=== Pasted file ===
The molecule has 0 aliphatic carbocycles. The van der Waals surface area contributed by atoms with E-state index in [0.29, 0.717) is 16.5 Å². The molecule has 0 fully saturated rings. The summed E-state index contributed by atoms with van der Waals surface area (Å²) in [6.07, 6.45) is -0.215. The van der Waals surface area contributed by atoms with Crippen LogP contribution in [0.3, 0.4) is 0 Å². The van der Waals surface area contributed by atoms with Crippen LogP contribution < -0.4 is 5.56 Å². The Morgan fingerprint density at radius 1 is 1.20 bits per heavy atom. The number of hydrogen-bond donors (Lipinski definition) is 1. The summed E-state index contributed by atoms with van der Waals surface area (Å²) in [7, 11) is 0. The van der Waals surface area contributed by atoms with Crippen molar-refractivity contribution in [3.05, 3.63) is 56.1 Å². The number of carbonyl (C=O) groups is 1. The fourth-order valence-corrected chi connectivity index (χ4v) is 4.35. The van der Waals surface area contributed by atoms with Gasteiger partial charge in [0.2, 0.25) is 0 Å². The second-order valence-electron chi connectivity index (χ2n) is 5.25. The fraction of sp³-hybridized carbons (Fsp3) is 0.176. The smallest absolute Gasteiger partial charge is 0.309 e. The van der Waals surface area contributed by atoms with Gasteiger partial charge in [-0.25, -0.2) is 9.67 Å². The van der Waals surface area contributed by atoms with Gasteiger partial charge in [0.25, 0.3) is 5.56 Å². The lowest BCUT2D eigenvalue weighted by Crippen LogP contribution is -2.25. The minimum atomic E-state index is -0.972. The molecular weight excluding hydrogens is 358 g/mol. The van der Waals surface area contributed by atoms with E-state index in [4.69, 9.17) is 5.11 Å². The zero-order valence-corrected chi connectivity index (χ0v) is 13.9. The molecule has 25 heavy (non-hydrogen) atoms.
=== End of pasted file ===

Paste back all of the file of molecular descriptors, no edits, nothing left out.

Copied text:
The molecule has 0 aliphatic carbocycles. The van der Waals surface area contributed by atoms with E-state index in [0.29, 0.717) is 16.5 Å². The molecule has 0 fully saturated rings. The summed E-state index contributed by atoms with van der Waals surface area (Å²) in [6.07, 6.45) is -0.215. The van der Waals surface area contributed by atoms with Crippen LogP contribution in [0.3, 0.4) is 0 Å². The van der Waals surface area contributed by atoms with Crippen LogP contribution < -0.4 is 5.56 Å². The Morgan fingerprint density at radius 1 is 1.20 bits per heavy atom. The number of hydrogen-bond donors (Lipinski definition) is 1. The summed E-state index contributed by atoms with van der Waals surface area (Å²) in [7, 11) is 0. The van der Waals surface area contributed by atoms with Crippen molar-refractivity contribution in [3.05, 3.63) is 56.1 Å². The number of carbonyl (C=O) groups is 1. The fourth-order valence-corrected chi connectivity index (χ4v) is 4.35. The van der Waals surface area contributed by atoms with Gasteiger partial charge in [0.2, 0.25) is 0 Å². The second-order valence-electron chi connectivity index (χ2n) is 5.25. The fraction of sp³-hybridized carbons (Fsp3) is 0.176. The smallest absolute Gasteiger partial charge is 0.309 e. The van der Waals surface area contributed by atoms with Gasteiger partial charge in [-0.25, -0.2) is 9.67 Å². The van der Waals surface area contributed by atoms with Gasteiger partial charge in [0.25, 0.3) is 5.56 Å². The lowest BCUT2D eigenvalue weighted by Crippen LogP contribution is -2.25. The minimum atomic E-state index is -0.972. The molecular weight excluding hydrogens is 358 g/mol. The van der Waals surface area contributed by atoms with E-state index in [4.69, 9.17) is 5.11 Å². The zero-order valence-corrected chi connectivity index (χ0v) is 13.9. The molecule has 25 heavy (non-hydrogen) atoms.